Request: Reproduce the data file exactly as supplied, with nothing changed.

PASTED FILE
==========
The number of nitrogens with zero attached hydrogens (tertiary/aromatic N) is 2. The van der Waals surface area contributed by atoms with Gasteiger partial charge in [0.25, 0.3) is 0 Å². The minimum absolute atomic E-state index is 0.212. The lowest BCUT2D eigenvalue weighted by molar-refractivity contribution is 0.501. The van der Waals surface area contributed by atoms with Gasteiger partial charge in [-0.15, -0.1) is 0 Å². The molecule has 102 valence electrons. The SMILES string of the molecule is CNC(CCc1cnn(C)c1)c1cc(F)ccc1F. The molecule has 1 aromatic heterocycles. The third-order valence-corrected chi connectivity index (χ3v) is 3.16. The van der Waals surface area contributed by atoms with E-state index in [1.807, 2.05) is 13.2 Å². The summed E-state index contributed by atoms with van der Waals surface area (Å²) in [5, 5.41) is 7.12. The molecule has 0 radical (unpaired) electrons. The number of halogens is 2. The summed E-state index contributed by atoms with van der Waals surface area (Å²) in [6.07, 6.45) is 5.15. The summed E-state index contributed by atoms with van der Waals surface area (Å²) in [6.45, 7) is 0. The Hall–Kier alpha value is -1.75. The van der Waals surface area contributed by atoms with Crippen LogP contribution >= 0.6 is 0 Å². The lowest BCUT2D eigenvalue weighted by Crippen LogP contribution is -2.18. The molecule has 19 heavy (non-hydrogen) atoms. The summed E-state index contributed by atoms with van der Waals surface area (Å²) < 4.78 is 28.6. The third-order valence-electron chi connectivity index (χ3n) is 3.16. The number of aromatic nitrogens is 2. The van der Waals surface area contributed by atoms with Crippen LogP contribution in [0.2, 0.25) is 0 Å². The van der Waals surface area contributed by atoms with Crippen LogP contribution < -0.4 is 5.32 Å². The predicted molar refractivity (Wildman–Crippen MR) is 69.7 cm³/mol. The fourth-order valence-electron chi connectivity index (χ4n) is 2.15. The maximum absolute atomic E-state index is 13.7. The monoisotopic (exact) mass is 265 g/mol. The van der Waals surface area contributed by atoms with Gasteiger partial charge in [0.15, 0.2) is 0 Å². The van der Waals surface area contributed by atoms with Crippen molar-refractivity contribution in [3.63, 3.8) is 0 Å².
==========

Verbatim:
The number of nitrogens with zero attached hydrogens (tertiary/aromatic N) is 2. The van der Waals surface area contributed by atoms with Gasteiger partial charge in [0.25, 0.3) is 0 Å². The minimum absolute atomic E-state index is 0.212. The lowest BCUT2D eigenvalue weighted by molar-refractivity contribution is 0.501. The van der Waals surface area contributed by atoms with Gasteiger partial charge in [-0.15, -0.1) is 0 Å². The molecule has 102 valence electrons. The SMILES string of the molecule is CNC(CCc1cnn(C)c1)c1cc(F)ccc1F. The molecule has 1 aromatic heterocycles. The third-order valence-corrected chi connectivity index (χ3v) is 3.16. The van der Waals surface area contributed by atoms with E-state index in [1.807, 2.05) is 13.2 Å². The summed E-state index contributed by atoms with van der Waals surface area (Å²) in [5, 5.41) is 7.12. The molecule has 0 radical (unpaired) electrons. The number of halogens is 2. The summed E-state index contributed by atoms with van der Waals surface area (Å²) in [6.07, 6.45) is 5.15. The summed E-state index contributed by atoms with van der Waals surface area (Å²) in [6.45, 7) is 0. The Hall–Kier alpha value is -1.75. The van der Waals surface area contributed by atoms with Crippen LogP contribution >= 0.6 is 0 Å². The lowest BCUT2D eigenvalue weighted by Crippen LogP contribution is -2.18. The molecule has 19 heavy (non-hydrogen) atoms. The summed E-state index contributed by atoms with van der Waals surface area (Å²) < 4.78 is 28.6. The third-order valence-electron chi connectivity index (χ3n) is 3.16. The number of aromatic nitrogens is 2. The van der Waals surface area contributed by atoms with Crippen LogP contribution in [0.2, 0.25) is 0 Å². The van der Waals surface area contributed by atoms with Crippen LogP contribution < -0.4 is 5.32 Å². The predicted molar refractivity (Wildman–Crippen MR) is 69.7 cm³/mol. The fourth-order valence-electron chi connectivity index (χ4n) is 2.15. The maximum absolute atomic E-state index is 13.7. The monoisotopic (exact) mass is 265 g/mol. The van der Waals surface area contributed by atoms with Gasteiger partial charge in [0.15, 0.2) is 0 Å². The van der Waals surface area contributed by atoms with Crippen molar-refractivity contribution in [3.63, 3.8) is 0 Å².